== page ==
Thus one of the main arguments behind calls for debt relief is that these funds should be freed up for education and health programs. And so in July the World Bank, in conjunction with the US Export-Import Bank, announced a plan that would combine some debt relief with loans to purchase cut rate HIV drugs.

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Hooray for the World Bank and the US, right? Wrong. Some of the loans are at a standard commercial rate, and their stipulations are such that African countries are squeezed into buying these drugs from western firms.

Even at the discounts that these firms are now, after much delay, offering them, they remain much more expensive than comparable pills from India or Brazil, who also make AZT. This is a textbook World Bank move.

It illustrates the true function of the Bank and how it pursues profit over people under the guise of development and humanitarianism. Instead of freeing up money to buy the cheapest (and thus the most) pills, the WB and the ExIm Bank are subsidizing US firms with African debt and taxpayer money so that they can undercut the threat of untrademarked drugs from non-US firms, which sell at pennies to the dollar.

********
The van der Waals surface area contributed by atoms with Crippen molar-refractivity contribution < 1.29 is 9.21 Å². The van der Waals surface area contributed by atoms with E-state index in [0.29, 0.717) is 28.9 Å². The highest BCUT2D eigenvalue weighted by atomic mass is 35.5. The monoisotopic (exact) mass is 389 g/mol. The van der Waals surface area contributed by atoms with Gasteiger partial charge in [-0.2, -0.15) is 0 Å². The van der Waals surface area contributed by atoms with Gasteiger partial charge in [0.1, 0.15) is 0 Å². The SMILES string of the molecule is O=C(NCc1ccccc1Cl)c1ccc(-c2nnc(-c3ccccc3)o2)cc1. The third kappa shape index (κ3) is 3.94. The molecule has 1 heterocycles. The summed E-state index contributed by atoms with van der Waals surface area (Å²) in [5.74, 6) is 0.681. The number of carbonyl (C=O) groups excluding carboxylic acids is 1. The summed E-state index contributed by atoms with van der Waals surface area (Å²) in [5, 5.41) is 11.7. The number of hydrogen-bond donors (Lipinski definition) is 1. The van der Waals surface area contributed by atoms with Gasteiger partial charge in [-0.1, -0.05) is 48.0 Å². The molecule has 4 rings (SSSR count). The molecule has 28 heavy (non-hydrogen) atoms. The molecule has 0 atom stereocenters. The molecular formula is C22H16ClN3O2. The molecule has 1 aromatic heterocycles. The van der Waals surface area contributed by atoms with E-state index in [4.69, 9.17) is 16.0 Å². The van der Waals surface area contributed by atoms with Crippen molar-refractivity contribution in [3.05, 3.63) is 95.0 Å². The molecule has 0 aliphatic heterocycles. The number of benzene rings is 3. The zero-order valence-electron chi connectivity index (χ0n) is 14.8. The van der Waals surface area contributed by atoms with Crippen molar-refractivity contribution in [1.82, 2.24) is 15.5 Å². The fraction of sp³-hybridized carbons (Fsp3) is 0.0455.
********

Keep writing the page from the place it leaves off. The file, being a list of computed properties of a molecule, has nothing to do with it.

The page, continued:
If the World Bank was truly interested in development, it would have accepted the recommendation of the UNAIDS organization, which said that the magnitude of the HIV problem demands that the cheapest pills be available to the countries of Africa.

But this is a huge market, a huge contract, and it is the job of the US Treasury, which has the largest voice and a veto at the Bank, to make sure that US companies have a foothold in it.

The human costs are of course secondary.

Maybe you own stock in Pfizer or just think that this is how the world works and is how it should work, or at least always will work. But if this tale among thousands makes you sick to your soul, then you can join the millions of people currently thinking critically about the structure of the global economy and how to make it more humane.